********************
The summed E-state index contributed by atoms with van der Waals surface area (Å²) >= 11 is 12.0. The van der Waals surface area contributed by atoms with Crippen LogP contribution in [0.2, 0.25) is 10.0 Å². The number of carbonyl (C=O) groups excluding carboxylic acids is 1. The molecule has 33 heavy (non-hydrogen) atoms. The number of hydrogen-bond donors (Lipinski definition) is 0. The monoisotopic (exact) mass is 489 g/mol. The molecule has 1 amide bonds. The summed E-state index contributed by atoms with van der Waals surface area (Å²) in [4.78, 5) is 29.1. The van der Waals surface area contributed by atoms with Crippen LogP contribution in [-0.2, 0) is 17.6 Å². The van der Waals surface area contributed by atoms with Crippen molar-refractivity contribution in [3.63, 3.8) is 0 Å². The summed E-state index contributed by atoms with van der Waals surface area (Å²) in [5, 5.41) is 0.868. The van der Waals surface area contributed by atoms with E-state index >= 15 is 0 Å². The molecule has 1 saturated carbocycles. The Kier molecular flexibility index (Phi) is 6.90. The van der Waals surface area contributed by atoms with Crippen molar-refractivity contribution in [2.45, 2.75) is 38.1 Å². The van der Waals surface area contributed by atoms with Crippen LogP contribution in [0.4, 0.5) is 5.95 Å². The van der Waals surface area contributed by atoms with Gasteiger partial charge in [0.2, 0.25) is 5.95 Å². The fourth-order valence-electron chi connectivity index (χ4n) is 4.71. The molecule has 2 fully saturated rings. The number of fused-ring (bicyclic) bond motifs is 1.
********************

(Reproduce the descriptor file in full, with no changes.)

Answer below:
The summed E-state index contributed by atoms with van der Waals surface area (Å²) >= 11 is 12.0. The van der Waals surface area contributed by atoms with Crippen LogP contribution in [0.2, 0.25) is 10.0 Å². The number of carbonyl (C=O) groups excluding carboxylic acids is 1. The molecule has 33 heavy (non-hydrogen) atoms. The number of hydrogen-bond donors (Lipinski definition) is 0. The monoisotopic (exact) mass is 489 g/mol. The molecule has 1 amide bonds. The summed E-state index contributed by atoms with van der Waals surface area (Å²) in [4.78, 5) is 29.1. The van der Waals surface area contributed by atoms with Crippen LogP contribution in [-0.2, 0) is 17.6 Å². The van der Waals surface area contributed by atoms with Crippen molar-refractivity contribution in [3.63, 3.8) is 0 Å². The summed E-state index contributed by atoms with van der Waals surface area (Å²) in [5, 5.41) is 0.868. The van der Waals surface area contributed by atoms with E-state index >= 15 is 0 Å². The molecule has 1 saturated carbocycles. The Kier molecular flexibility index (Phi) is 6.90. The van der Waals surface area contributed by atoms with Crippen molar-refractivity contribution in [2.45, 2.75) is 38.1 Å². The van der Waals surface area contributed by atoms with Crippen LogP contribution in [0.4, 0.5) is 5.95 Å². The van der Waals surface area contributed by atoms with Gasteiger partial charge in [0.2, 0.25) is 5.95 Å². The fourth-order valence-electron chi connectivity index (χ4n) is 4.71. The molecule has 2 fully saturated rings. The number of fused-ring (bicyclic) bond motifs is 1.